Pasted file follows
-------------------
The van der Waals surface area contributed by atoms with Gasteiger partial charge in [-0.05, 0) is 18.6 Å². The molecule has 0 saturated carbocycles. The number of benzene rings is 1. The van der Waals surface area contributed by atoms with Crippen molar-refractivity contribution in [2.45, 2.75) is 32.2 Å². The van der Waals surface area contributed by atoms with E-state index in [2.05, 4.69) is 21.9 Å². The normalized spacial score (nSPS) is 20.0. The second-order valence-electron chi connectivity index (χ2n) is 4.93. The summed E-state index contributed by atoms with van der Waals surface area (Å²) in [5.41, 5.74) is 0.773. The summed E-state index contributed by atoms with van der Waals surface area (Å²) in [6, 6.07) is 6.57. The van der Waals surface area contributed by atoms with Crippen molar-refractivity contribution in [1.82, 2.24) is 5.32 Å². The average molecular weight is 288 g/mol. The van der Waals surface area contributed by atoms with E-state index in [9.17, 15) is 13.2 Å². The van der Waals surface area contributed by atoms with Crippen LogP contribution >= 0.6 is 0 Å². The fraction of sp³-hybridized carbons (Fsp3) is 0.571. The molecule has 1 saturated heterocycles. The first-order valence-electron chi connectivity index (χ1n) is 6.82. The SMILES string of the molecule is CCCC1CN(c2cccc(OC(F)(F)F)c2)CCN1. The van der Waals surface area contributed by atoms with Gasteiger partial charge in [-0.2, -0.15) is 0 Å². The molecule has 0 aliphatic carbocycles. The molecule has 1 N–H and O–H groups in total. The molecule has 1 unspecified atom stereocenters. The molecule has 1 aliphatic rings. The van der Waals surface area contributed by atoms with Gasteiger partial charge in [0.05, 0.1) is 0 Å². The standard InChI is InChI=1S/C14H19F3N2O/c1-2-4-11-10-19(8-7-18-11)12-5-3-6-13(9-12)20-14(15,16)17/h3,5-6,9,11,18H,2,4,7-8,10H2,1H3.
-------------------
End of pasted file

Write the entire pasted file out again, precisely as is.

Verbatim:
The van der Waals surface area contributed by atoms with Gasteiger partial charge in [-0.05, 0) is 18.6 Å². The molecule has 0 saturated carbocycles. The number of benzene rings is 1. The van der Waals surface area contributed by atoms with Crippen molar-refractivity contribution in [2.45, 2.75) is 32.2 Å². The van der Waals surface area contributed by atoms with E-state index in [2.05, 4.69) is 21.9 Å². The normalized spacial score (nSPS) is 20.0. The second-order valence-electron chi connectivity index (χ2n) is 4.93. The summed E-state index contributed by atoms with van der Waals surface area (Å²) in [5.41, 5.74) is 0.773. The summed E-state index contributed by atoms with van der Waals surface area (Å²) in [6, 6.07) is 6.57. The van der Waals surface area contributed by atoms with Crippen molar-refractivity contribution in [1.82, 2.24) is 5.32 Å². The average molecular weight is 288 g/mol. The van der Waals surface area contributed by atoms with E-state index in [9.17, 15) is 13.2 Å². The van der Waals surface area contributed by atoms with Crippen LogP contribution >= 0.6 is 0 Å². The fraction of sp³-hybridized carbons (Fsp3) is 0.571. The molecule has 1 saturated heterocycles. The first-order valence-electron chi connectivity index (χ1n) is 6.82. The SMILES string of the molecule is CCCC1CN(c2cccc(OC(F)(F)F)c2)CCN1. The van der Waals surface area contributed by atoms with Gasteiger partial charge in [-0.2, -0.15) is 0 Å². The molecule has 0 aliphatic carbocycles. The molecule has 1 N–H and O–H groups in total. The molecule has 1 unspecified atom stereocenters. The molecule has 1 aliphatic rings. The van der Waals surface area contributed by atoms with Gasteiger partial charge in [0.05, 0.1) is 0 Å². The standard InChI is InChI=1S/C14H19F3N2O/c1-2-4-11-10-19(8-7-18-11)12-5-3-6-13(9-12)20-14(15,16)17/h3,5-6,9,11,18H,2,4,7-8,10H2,1H3.